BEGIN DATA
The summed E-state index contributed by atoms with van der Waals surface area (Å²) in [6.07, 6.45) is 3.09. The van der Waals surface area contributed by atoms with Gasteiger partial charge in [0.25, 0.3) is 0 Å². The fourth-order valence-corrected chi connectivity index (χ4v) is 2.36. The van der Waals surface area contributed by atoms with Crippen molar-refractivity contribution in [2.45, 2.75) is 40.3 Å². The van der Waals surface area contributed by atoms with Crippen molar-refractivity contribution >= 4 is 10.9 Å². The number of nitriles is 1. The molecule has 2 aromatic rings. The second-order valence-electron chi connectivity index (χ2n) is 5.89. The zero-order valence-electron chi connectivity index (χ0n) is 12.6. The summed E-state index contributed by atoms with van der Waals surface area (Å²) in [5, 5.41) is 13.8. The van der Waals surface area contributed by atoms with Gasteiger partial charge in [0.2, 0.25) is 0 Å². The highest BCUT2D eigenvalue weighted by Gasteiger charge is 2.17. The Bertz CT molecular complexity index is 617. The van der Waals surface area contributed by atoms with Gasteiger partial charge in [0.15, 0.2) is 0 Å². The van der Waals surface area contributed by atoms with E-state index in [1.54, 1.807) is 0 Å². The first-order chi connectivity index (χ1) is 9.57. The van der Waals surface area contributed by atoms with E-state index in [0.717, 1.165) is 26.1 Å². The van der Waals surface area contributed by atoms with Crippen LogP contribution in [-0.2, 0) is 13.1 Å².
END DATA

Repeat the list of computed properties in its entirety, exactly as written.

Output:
The summed E-state index contributed by atoms with van der Waals surface area (Å²) in [6.07, 6.45) is 3.09. The van der Waals surface area contributed by atoms with Gasteiger partial charge in [0.25, 0.3) is 0 Å². The fourth-order valence-corrected chi connectivity index (χ4v) is 2.36. The van der Waals surface area contributed by atoms with Crippen molar-refractivity contribution in [2.45, 2.75) is 40.3 Å². The van der Waals surface area contributed by atoms with Crippen molar-refractivity contribution >= 4 is 10.9 Å². The number of nitriles is 1. The molecule has 2 aromatic rings. The second-order valence-electron chi connectivity index (χ2n) is 5.89. The zero-order valence-electron chi connectivity index (χ0n) is 12.6. The summed E-state index contributed by atoms with van der Waals surface area (Å²) in [5, 5.41) is 13.8. The van der Waals surface area contributed by atoms with Gasteiger partial charge in [0.2, 0.25) is 0 Å². The highest BCUT2D eigenvalue weighted by Gasteiger charge is 2.17. The Bertz CT molecular complexity index is 617. The van der Waals surface area contributed by atoms with Gasteiger partial charge in [0.15, 0.2) is 0 Å². The van der Waals surface area contributed by atoms with E-state index in [1.54, 1.807) is 0 Å². The first-order chi connectivity index (χ1) is 9.57. The van der Waals surface area contributed by atoms with E-state index in [0.717, 1.165) is 26.1 Å². The van der Waals surface area contributed by atoms with Crippen LogP contribution in [-0.2, 0) is 13.1 Å².